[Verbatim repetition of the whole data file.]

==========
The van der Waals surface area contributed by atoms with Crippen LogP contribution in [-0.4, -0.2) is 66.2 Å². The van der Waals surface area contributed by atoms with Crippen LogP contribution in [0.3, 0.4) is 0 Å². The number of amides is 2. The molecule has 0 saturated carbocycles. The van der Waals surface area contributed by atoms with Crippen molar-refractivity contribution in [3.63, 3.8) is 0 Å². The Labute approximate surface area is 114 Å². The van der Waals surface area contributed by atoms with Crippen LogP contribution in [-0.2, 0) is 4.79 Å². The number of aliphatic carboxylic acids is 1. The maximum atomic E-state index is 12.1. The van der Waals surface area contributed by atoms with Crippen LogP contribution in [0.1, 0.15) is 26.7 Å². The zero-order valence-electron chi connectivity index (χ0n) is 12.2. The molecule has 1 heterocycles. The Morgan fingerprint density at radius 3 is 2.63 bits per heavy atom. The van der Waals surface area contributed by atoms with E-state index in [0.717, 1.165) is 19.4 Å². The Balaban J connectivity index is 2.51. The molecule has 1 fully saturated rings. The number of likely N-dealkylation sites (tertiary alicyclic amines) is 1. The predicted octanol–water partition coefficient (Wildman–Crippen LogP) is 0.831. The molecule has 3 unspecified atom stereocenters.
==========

The van der Waals surface area contributed by atoms with Crippen LogP contribution in [-0.4, -0.2) is 66.2 Å². The van der Waals surface area contributed by atoms with Crippen LogP contribution in [0.3, 0.4) is 0 Å². The number of amides is 2. The molecule has 0 saturated carbocycles. The van der Waals surface area contributed by atoms with Crippen molar-refractivity contribution in [3.63, 3.8) is 0 Å². The Labute approximate surface area is 114 Å². The van der Waals surface area contributed by atoms with Crippen LogP contribution in [-0.2, 0) is 4.79 Å². The number of aliphatic carboxylic acids is 1. The maximum atomic E-state index is 12.1. The van der Waals surface area contributed by atoms with Crippen LogP contribution in [0.1, 0.15) is 26.7 Å². The zero-order valence-electron chi connectivity index (χ0n) is 12.2. The molecule has 1 heterocycles. The Morgan fingerprint density at radius 3 is 2.63 bits per heavy atom. The van der Waals surface area contributed by atoms with E-state index in [0.717, 1.165) is 19.4 Å². The Balaban J connectivity index is 2.51. The molecule has 1 fully saturated rings. The number of likely N-dealkylation sites (tertiary alicyclic amines) is 1. The predicted octanol–water partition coefficient (Wildman–Crippen LogP) is 0.831. The molecule has 3 unspecified atom stereocenters.